Lucas’ influence is evident in a few places, where the Mystery of magic is presented in terms vaguely reminiscent of the Force in his Star Wars saga (the kind of thing Francis Schaeffer referred to as “contentless mysticism”), but this is a minor note that has no real significance for the storyline. A more prominent (and more positive) theme is the strong affection for the natural world that’s evident, with the idea that good people care about the latter, while evil results in defilement and destruction of nature. (This is brought out much more in the book than in the movie.) The book is also grittier and more violent than the movie in places, but it has no bad language (Madmartigan’s h-words in the film resulted from Kilmer’s ad-libbing) and no real sexual content, beyond the implication of womanizing by Madmartigan with an innkeeper’s wife at one point. (That aspect of his character isn’t glorified, and is explained as a reaction to an earlier event in his past.)

The action-heroine aspect of the book is embodied in the character of Sorsha (played in the movie by Joanne Whalley), the most important female character in the tale. She’s Bavmorda’s daughter, raised not to question her mother –but there’s another side to her heritage, too. Her moral journey, and the choice before her, will be one of those most central to the book. She’s also definitely raised as a warrior, really comfortable only in battle, in the camp or on the march, or in the hunt for dangerous game, thoroughly accustomed to handling weapons (she sleeps with a dagger under her pillow), and as tough as nails; we hardly ever see her out of her armor. For fans of the action-female motif, the one complaint here is that she doesn’t have much in the way of actual fighting scenes –just a couple in the entire book, although she acquits herself bravely and capably in both of them. It’s arguably a pity that the plot here didn’t allow more scope for the display of her butt-kicking abilities.

In a fantasy genre that’s overrun by bloated series, this one also has the advantage of being a stand-alone book with a contained storyline and a clear-cut resolution. Lucas actually intended to make sequels to the film, but never did; instead, he wrote a series of follow-up books, the Chronicles of the Shadow War. But these are set after the events here, and aren’t directly related to them, or at least that’s my impression –I’ve never read them. (That’s why Goodreads labeled the book “Chronicles of the Shadow War 0,” rather than giving it a number as an actual part of the sequence.) So this would be a great choice for fantasy readers who don’t want to commit to a multi-volume series! But it’s a solid, rewarding read for any epic fantasy fan.

Author: Wayland Drew
Publisher: Ballantine Books, available through Amazon, currently only as a printed book.

A version of this review previously appeared on Goodreads.

The Keeping Room

“Clearly nothing civil about this war.”

keepingroom1 keepingroom2 keepingroom3

The second half of 2015 seems to have seen a flood of “revisionist” – whatever that term means – Westerns. We’ve already had the likes of Bone Tomahawk and The Revenant, with The Hateful 8 due out imminently. This is another along similar lines, though also has a debt to Cold Mountain, sharing a theme of Civil War women forced into surviving on their own, with the menfolk off fighting each other. In this case, it’s two siblings, Augusta (Marling) and Louise (Steinfeld), along with their black maid (Otaru), who are barely scraping a living out of the land. When Louise is bitten by a racoon, her sister rides into town to seek medicine, but encounters Moses (Worthington) and his colleagues, the advance guard of the approaching Union army. He takes a shine to her, but she rebuffs his advances at the point of her rifle; that only spurs the men on, so they follow her back to the house and lay siege to the three inhabitants, driven by an apparent combination of lust, and a desire to take revenge for their humiliation.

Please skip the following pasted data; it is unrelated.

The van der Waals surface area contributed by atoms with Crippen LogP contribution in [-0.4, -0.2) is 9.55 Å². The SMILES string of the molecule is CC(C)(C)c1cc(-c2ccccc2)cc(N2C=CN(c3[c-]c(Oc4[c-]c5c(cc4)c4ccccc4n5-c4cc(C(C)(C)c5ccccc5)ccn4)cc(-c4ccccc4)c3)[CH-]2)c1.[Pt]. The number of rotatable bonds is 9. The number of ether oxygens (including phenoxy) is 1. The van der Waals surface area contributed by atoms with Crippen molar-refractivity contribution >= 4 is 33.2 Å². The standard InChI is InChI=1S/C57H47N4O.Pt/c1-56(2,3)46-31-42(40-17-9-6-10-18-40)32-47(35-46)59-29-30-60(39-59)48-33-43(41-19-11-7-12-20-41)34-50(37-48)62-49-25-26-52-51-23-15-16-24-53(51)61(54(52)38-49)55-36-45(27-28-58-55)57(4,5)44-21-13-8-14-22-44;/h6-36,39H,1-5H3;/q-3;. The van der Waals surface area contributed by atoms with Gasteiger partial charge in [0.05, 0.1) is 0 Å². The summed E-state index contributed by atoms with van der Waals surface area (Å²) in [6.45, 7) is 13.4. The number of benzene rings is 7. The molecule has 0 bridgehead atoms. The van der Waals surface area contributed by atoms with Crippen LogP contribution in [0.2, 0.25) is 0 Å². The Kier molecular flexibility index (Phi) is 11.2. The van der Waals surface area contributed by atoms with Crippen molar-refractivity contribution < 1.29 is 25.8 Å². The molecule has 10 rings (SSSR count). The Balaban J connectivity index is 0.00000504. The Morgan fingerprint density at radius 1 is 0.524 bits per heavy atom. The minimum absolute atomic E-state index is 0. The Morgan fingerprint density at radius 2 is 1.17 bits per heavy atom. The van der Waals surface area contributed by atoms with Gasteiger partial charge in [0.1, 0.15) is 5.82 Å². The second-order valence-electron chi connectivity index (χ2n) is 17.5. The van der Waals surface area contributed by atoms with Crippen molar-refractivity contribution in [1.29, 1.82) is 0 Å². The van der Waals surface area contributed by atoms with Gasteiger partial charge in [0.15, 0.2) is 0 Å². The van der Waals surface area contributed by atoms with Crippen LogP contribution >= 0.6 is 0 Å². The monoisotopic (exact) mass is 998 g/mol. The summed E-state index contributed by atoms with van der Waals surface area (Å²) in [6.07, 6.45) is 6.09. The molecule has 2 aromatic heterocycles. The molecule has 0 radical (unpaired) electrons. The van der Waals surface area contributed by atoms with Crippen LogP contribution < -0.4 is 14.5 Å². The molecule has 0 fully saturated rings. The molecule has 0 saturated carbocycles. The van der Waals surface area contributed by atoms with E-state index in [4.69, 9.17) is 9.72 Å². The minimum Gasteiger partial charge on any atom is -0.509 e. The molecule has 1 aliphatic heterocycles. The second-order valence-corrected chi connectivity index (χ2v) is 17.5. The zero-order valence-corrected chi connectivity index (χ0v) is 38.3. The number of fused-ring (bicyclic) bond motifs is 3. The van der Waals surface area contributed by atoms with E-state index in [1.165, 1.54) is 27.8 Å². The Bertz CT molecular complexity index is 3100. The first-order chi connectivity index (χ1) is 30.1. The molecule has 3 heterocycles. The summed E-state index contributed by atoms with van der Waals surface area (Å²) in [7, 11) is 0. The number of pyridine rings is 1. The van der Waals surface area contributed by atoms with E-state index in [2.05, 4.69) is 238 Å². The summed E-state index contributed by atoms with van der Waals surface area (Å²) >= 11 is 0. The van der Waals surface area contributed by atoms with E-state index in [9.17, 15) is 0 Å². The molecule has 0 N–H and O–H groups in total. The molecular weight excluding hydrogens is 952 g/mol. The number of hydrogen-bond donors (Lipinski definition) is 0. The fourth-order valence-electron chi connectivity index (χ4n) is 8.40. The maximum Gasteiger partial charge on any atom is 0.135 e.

This opens with a quote from Civil War General, William Sherman: “War is cruelty. There is no use trying to reform it. The crueler it is, the sooner it will be over,” and that’s an appropriate quote, since the moral here appears to be that there are times when barbarism needs to be met with equal or greater force. Augusta, in particular, is a great exponent of this, pragmatic and down to earth. When Louise tries to deflect a chore by whining, “She’s the nigger, she should do it,” her sister chides her in response, “Like I told you, Louise: We all niggers now.” However, even Augusta falls prey to the convenient flaw most commonly seen in the “final girl” of slasher films: failing to finish off your opponent when you have them at your mercy, in this case wandering off and leaving Otis after knocking him out. It has to be said, I was close to yelling “Shoot him in the head! IN THE HEAD!” at the screen there.

Barber also has a flawed concept of pace, the film grinding to a halt just when it should be escalating relentlessly, in order for the maid to deliver a lengthy monologue about an incident that happened when she was 10. While not irrelevant, it really needed to be somewhere else in the film, as it derails all the tension built up to that point. It’s a shame, as there has been a strong sense of looming and ever-encroaching violence, right from the opening scene, depicting an encounter between a slave and a stagecoach. While infuriatingly flawed in a number of ways, not least Barber’s over-obvious direction, Marling’s performance in particular does make it worth watching, and the story reveals a side of the war not previously brought to the screen, to my knowledge.